The Evolution of Paragliding
Many people know what paragliding is, but it might take some time to get past the “cousins” of this sport that include hang gliding and parasailing before the sport of paragliding is really understood. Once a person understands that paragliding is much like being attached to a kite that they control, the concept is much easier to grasp. However, many people wonder how this sport in particular came to be.
It’s easy to imagine that someone that loved flying kites thought how fun it would be to be “attached” to the kite, but it’s much more likely that this sport was developed through a few different channels.
They say it has a French connection
It might be up for debate where paragliding started, but the bottom line is that this sport really started to “boom” in the French Alps during the 1980’s. Is this where it started? That’s not entirely clear, but it is known that this sport did become very popular in France at this time.
At any rate, it’s likely that many different athletes were developing their paragliding techniques at the same time. So the exact birth of this sport as we know it today might be a bit foggy.
Influences from all around the world
You probably know that paragliding takes its influences from all around the world. It’s a little like hang gliding, it’s a little like parachuting and you use similar principals when paragliding as you might if you were flying a kite. The desire for man to feel like a bird is undoubtedly behind the birth of paragliding, but it isn’t credited to just one or two people like hang gliding can be.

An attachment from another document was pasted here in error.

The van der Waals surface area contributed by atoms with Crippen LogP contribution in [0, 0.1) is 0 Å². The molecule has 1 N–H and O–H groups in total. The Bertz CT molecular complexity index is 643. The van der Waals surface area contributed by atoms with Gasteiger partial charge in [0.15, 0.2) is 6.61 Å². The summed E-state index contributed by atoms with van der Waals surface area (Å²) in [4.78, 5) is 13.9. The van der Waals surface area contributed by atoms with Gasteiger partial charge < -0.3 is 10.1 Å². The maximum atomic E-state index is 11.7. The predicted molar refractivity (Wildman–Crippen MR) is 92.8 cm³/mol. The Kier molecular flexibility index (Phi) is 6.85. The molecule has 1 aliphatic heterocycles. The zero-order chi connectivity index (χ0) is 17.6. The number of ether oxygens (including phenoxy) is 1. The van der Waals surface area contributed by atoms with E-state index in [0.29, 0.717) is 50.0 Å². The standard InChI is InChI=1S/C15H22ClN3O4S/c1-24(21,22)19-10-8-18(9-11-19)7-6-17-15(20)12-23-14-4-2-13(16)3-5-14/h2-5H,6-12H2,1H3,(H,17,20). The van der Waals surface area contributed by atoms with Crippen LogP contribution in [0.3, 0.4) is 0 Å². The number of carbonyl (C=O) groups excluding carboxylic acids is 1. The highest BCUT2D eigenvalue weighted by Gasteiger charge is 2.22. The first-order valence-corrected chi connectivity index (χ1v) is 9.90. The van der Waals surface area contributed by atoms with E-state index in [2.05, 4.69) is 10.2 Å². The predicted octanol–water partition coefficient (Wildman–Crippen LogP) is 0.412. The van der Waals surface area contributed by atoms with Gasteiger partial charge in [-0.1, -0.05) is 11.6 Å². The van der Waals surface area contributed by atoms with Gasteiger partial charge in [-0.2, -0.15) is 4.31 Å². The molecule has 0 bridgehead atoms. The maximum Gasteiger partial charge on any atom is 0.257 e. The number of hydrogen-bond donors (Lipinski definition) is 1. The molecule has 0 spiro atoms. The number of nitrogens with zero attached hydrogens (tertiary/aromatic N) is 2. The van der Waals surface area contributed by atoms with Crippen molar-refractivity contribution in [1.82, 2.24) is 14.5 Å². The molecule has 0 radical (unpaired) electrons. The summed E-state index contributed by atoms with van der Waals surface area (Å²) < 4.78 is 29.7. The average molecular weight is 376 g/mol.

For instance, in 1958 when Gertrude and Francis Rogallo were working for NASA, they invented the Rogallo wing. This was developed for recovery. Rogallo is also known for innovative development of paragliders and hang gliders that were more rudimentary.
It is thought that the first paraglider as we know it today was invented by David Barish in 1965 while he was also working for NASA. At that time, he called his invention a “sail wing” and took his first flights in New York.
It wasn’t until the late 1970’s that three French parachutists named Andre Bohn, Gerard Bosson and Jean-Claude Betemps began running to launch their paragliders. In fact, the practice caught on and that’s why it is often said that France is the “birthplace” of paragliding as we know it today.
Paragliding the sport and the equipment that is used today has undoubtedly evolved. It’s become safer, easier and more fun to do. Paragliding has also become a science, with the study of thermals (or the air currents), and how a paraglider can use them.
If you’re interested in learning to paraglide, the first step is to find a good instructor or school and take the time to learn all you can about it. While paragliding is safer than many extreme sports, it’s important to learn all you can and get started with an experienced instructor so you can enjoy the sport at your pace.